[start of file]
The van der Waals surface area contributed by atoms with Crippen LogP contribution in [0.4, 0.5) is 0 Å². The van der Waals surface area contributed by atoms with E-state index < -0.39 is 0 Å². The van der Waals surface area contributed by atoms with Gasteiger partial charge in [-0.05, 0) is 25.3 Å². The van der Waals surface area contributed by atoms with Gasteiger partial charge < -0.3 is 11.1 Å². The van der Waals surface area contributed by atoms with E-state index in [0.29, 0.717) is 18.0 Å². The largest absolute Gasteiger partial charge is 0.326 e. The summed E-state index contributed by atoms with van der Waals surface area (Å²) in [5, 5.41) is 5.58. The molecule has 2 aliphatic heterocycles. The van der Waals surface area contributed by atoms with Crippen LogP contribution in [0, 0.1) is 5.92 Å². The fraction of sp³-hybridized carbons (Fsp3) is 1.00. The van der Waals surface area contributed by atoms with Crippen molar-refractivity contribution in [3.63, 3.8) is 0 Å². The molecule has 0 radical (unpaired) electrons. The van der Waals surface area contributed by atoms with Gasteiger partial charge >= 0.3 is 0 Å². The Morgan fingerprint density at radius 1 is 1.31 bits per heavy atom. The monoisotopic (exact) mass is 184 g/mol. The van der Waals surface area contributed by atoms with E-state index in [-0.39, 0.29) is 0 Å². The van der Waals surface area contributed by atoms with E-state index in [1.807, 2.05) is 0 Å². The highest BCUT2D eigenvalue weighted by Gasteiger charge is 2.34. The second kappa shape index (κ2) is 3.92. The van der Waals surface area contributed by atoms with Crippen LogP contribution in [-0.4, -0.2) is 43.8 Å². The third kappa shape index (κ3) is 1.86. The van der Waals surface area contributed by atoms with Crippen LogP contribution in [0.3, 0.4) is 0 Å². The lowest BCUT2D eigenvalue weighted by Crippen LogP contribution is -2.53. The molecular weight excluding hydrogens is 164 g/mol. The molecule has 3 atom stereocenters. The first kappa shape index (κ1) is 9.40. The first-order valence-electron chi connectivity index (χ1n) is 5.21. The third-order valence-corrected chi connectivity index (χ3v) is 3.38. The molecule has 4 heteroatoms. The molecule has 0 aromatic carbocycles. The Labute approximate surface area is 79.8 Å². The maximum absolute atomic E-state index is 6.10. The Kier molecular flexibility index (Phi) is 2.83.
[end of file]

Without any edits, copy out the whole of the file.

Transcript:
The van der Waals surface area contributed by atoms with Crippen LogP contribution in [0.4, 0.5) is 0 Å². The van der Waals surface area contributed by atoms with E-state index < -0.39 is 0 Å². The van der Waals surface area contributed by atoms with Gasteiger partial charge in [-0.05, 0) is 25.3 Å². The van der Waals surface area contributed by atoms with Gasteiger partial charge < -0.3 is 11.1 Å². The van der Waals surface area contributed by atoms with E-state index in [0.29, 0.717) is 18.0 Å². The largest absolute Gasteiger partial charge is 0.326 e. The summed E-state index contributed by atoms with van der Waals surface area (Å²) in [5, 5.41) is 5.58. The molecule has 2 aliphatic heterocycles. The van der Waals surface area contributed by atoms with Crippen LogP contribution in [0, 0.1) is 5.92 Å². The fraction of sp³-hybridized carbons (Fsp3) is 1.00. The van der Waals surface area contributed by atoms with Crippen molar-refractivity contribution in [3.63, 3.8) is 0 Å². The molecule has 0 radical (unpaired) electrons. The van der Waals surface area contributed by atoms with Gasteiger partial charge >= 0.3 is 0 Å². The Morgan fingerprint density at radius 1 is 1.31 bits per heavy atom. The monoisotopic (exact) mass is 184 g/mol. The van der Waals surface area contributed by atoms with E-state index in [-0.39, 0.29) is 0 Å². The van der Waals surface area contributed by atoms with E-state index in [1.807, 2.05) is 0 Å². The highest BCUT2D eigenvalue weighted by Gasteiger charge is 2.34. The second kappa shape index (κ2) is 3.92. The van der Waals surface area contributed by atoms with Crippen LogP contribution in [-0.4, -0.2) is 43.8 Å². The third kappa shape index (κ3) is 1.86. The van der Waals surface area contributed by atoms with Crippen LogP contribution in [0.3, 0.4) is 0 Å². The lowest BCUT2D eigenvalue weighted by Crippen LogP contribution is -2.53. The molecular weight excluding hydrogens is 164 g/mol. The molecule has 3 atom stereocenters. The first kappa shape index (κ1) is 9.40. The first-order valence-electron chi connectivity index (χ1n) is 5.21. The third-order valence-corrected chi connectivity index (χ3v) is 3.38. The molecule has 4 heteroatoms. The molecule has 0 aromatic carbocycles. The Labute approximate surface area is 79.8 Å². The maximum absolute atomic E-state index is 6.10. The Kier molecular flexibility index (Phi) is 2.83.